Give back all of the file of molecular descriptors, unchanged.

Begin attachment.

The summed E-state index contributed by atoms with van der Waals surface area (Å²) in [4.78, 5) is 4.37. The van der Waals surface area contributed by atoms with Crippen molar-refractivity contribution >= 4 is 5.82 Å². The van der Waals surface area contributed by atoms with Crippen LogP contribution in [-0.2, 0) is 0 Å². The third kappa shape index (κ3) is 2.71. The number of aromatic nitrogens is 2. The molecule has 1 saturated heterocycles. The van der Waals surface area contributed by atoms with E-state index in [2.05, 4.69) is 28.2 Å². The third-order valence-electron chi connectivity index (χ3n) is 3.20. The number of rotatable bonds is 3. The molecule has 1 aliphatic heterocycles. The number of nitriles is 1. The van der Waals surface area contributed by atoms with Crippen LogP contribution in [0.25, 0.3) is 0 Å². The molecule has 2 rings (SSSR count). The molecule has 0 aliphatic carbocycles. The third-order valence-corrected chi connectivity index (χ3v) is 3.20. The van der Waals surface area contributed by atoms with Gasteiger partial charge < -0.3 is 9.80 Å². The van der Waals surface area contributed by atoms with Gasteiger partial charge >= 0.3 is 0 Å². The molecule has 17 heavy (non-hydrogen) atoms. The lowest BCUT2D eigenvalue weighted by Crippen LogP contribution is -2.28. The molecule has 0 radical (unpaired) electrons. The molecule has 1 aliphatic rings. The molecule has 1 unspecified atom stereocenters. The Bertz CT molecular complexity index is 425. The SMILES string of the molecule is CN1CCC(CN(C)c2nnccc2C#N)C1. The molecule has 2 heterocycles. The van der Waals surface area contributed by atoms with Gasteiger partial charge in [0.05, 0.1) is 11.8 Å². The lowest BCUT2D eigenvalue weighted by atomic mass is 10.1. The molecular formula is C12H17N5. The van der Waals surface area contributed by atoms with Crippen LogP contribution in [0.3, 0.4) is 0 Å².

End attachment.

The summed E-state index contributed by atoms with van der Waals surface area (Å²) in [4.78, 5) is 4.37. The van der Waals surface area contributed by atoms with Crippen molar-refractivity contribution >= 4 is 5.82 Å². The van der Waals surface area contributed by atoms with Crippen LogP contribution in [-0.2, 0) is 0 Å². The third kappa shape index (κ3) is 2.71. The number of aromatic nitrogens is 2. The molecule has 1 saturated heterocycles. The van der Waals surface area contributed by atoms with E-state index in [2.05, 4.69) is 28.2 Å². The third-order valence-electron chi connectivity index (χ3n) is 3.20. The number of rotatable bonds is 3. The molecule has 1 aliphatic heterocycles. The number of nitriles is 1. The van der Waals surface area contributed by atoms with Crippen LogP contribution in [0.25, 0.3) is 0 Å². The molecule has 2 rings (SSSR count). The molecule has 0 aliphatic carbocycles. The third-order valence-corrected chi connectivity index (χ3v) is 3.20. The van der Waals surface area contributed by atoms with Gasteiger partial charge < -0.3 is 9.80 Å². The van der Waals surface area contributed by atoms with Gasteiger partial charge >= 0.3 is 0 Å². The molecule has 17 heavy (non-hydrogen) atoms. The lowest BCUT2D eigenvalue weighted by Crippen LogP contribution is -2.28. The molecule has 0 radical (unpaired) electrons. The molecule has 1 aliphatic rings. The molecule has 1 unspecified atom stereocenters. The Bertz CT molecular complexity index is 425. The SMILES string of the molecule is CN1CCC(CN(C)c2nnccc2C#N)C1. The molecule has 2 heterocycles. The van der Waals surface area contributed by atoms with Gasteiger partial charge in [0.05, 0.1) is 11.8 Å². The lowest BCUT2D eigenvalue weighted by atomic mass is 10.1. The molecular formula is C12H17N5. The van der Waals surface area contributed by atoms with Crippen LogP contribution in [0.3, 0.4) is 0 Å².